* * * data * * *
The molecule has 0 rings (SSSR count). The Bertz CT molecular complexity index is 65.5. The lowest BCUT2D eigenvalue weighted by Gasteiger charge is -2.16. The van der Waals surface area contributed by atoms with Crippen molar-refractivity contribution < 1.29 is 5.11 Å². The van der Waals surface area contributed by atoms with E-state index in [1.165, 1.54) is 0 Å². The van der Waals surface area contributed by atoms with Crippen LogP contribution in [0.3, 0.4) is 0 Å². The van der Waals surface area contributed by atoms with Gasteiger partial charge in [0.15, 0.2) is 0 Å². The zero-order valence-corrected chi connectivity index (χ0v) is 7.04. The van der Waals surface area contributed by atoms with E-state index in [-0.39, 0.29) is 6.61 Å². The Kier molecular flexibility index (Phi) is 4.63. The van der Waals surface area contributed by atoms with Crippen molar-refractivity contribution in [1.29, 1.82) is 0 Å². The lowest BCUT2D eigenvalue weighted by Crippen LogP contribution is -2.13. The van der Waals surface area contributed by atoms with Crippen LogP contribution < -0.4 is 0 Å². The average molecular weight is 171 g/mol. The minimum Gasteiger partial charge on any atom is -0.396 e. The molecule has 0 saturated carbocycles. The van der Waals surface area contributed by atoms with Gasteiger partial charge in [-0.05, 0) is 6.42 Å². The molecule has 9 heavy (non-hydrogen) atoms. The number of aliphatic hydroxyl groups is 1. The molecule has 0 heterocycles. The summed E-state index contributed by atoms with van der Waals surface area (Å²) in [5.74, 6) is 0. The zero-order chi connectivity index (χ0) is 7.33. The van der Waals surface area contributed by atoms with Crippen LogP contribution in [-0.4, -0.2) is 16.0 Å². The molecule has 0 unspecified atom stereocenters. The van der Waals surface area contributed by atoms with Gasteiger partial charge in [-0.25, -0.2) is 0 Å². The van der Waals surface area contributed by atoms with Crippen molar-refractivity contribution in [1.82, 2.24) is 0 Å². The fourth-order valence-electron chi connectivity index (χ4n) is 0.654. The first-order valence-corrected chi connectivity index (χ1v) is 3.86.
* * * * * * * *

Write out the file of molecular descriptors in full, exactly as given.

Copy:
The molecule has 0 rings (SSSR count). The Bertz CT molecular complexity index is 65.5. The lowest BCUT2D eigenvalue weighted by Gasteiger charge is -2.16. The van der Waals surface area contributed by atoms with Crippen molar-refractivity contribution < 1.29 is 5.11 Å². The van der Waals surface area contributed by atoms with E-state index in [1.165, 1.54) is 0 Å². The van der Waals surface area contributed by atoms with Crippen LogP contribution in [0.3, 0.4) is 0 Å². The van der Waals surface area contributed by atoms with Gasteiger partial charge in [0.15, 0.2) is 0 Å². The zero-order valence-corrected chi connectivity index (χ0v) is 7.04. The van der Waals surface area contributed by atoms with E-state index in [-0.39, 0.29) is 6.61 Å². The Kier molecular flexibility index (Phi) is 4.63. The van der Waals surface area contributed by atoms with Crippen molar-refractivity contribution in [1.29, 1.82) is 0 Å². The lowest BCUT2D eigenvalue weighted by Crippen LogP contribution is -2.13. The van der Waals surface area contributed by atoms with Crippen LogP contribution < -0.4 is 0 Å². The average molecular weight is 171 g/mol. The minimum Gasteiger partial charge on any atom is -0.396 e. The molecule has 0 saturated carbocycles. The van der Waals surface area contributed by atoms with Gasteiger partial charge in [-0.05, 0) is 6.42 Å². The molecule has 9 heavy (non-hydrogen) atoms. The number of aliphatic hydroxyl groups is 1. The molecule has 0 heterocycles. The summed E-state index contributed by atoms with van der Waals surface area (Å²) in [5.74, 6) is 0. The zero-order chi connectivity index (χ0) is 7.33. The van der Waals surface area contributed by atoms with Crippen LogP contribution in [-0.4, -0.2) is 16.0 Å². The molecule has 0 unspecified atom stereocenters. The van der Waals surface area contributed by atoms with Gasteiger partial charge in [-0.25, -0.2) is 0 Å². The van der Waals surface area contributed by atoms with Crippen molar-refractivity contribution in [1.82, 2.24) is 0 Å². The fourth-order valence-electron chi connectivity index (χ4n) is 0.654. The first-order valence-corrected chi connectivity index (χ1v) is 3.86.